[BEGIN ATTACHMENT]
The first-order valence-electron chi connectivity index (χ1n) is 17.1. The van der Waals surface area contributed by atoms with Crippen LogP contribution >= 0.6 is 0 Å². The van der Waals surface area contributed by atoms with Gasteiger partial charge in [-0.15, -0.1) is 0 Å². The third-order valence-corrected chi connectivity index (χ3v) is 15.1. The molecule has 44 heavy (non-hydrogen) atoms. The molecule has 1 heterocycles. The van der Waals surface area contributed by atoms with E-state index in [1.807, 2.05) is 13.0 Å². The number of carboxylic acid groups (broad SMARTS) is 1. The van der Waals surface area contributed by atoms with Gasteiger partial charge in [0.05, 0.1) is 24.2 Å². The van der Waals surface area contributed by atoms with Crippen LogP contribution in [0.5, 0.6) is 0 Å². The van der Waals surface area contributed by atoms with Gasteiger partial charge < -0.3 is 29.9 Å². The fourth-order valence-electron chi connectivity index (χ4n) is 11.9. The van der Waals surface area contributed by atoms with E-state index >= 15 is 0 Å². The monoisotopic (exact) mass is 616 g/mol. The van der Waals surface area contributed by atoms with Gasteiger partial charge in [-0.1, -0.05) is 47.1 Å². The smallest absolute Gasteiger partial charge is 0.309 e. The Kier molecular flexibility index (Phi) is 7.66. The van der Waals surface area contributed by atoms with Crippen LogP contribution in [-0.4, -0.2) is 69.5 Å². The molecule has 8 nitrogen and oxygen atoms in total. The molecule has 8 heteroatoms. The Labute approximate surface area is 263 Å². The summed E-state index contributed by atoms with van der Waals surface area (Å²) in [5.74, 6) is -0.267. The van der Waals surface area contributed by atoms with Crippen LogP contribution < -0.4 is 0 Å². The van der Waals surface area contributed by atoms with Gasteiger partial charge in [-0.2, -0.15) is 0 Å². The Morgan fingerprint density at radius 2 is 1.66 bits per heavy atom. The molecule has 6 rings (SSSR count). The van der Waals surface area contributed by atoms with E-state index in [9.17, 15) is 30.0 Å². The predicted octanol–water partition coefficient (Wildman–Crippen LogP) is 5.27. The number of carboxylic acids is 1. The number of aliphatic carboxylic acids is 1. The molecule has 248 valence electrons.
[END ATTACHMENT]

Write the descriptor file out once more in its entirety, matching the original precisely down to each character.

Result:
The first-order valence-electron chi connectivity index (χ1n) is 17.1. The van der Waals surface area contributed by atoms with Crippen LogP contribution >= 0.6 is 0 Å². The van der Waals surface area contributed by atoms with Gasteiger partial charge in [-0.15, -0.1) is 0 Å². The third-order valence-corrected chi connectivity index (χ3v) is 15.1. The molecule has 44 heavy (non-hydrogen) atoms. The molecule has 1 heterocycles. The van der Waals surface area contributed by atoms with E-state index in [1.807, 2.05) is 13.0 Å². The number of carboxylic acid groups (broad SMARTS) is 1. The van der Waals surface area contributed by atoms with Gasteiger partial charge in [0.05, 0.1) is 24.2 Å². The van der Waals surface area contributed by atoms with Crippen LogP contribution in [0.5, 0.6) is 0 Å². The van der Waals surface area contributed by atoms with Gasteiger partial charge < -0.3 is 29.9 Å². The fourth-order valence-electron chi connectivity index (χ4n) is 11.9. The van der Waals surface area contributed by atoms with E-state index >= 15 is 0 Å². The monoisotopic (exact) mass is 616 g/mol. The van der Waals surface area contributed by atoms with Gasteiger partial charge in [-0.1, -0.05) is 47.1 Å². The smallest absolute Gasteiger partial charge is 0.309 e. The Kier molecular flexibility index (Phi) is 7.66. The van der Waals surface area contributed by atoms with Crippen LogP contribution in [-0.4, -0.2) is 69.5 Å². The molecule has 8 nitrogen and oxygen atoms in total. The molecule has 8 heteroatoms. The Labute approximate surface area is 263 Å². The summed E-state index contributed by atoms with van der Waals surface area (Å²) in [5.74, 6) is -0.267. The van der Waals surface area contributed by atoms with Crippen LogP contribution < -0.4 is 0 Å². The van der Waals surface area contributed by atoms with Gasteiger partial charge in [-0.2, -0.15) is 0 Å². The Morgan fingerprint density at radius 2 is 1.66 bits per heavy atom. The molecule has 6 rings (SSSR count). The van der Waals surface area contributed by atoms with E-state index in [9.17, 15) is 30.0 Å². The predicted octanol–water partition coefficient (Wildman–Crippen LogP) is 5.27. The number of carboxylic acids is 1. The number of aliphatic carboxylic acids is 1. The molecule has 248 valence electrons.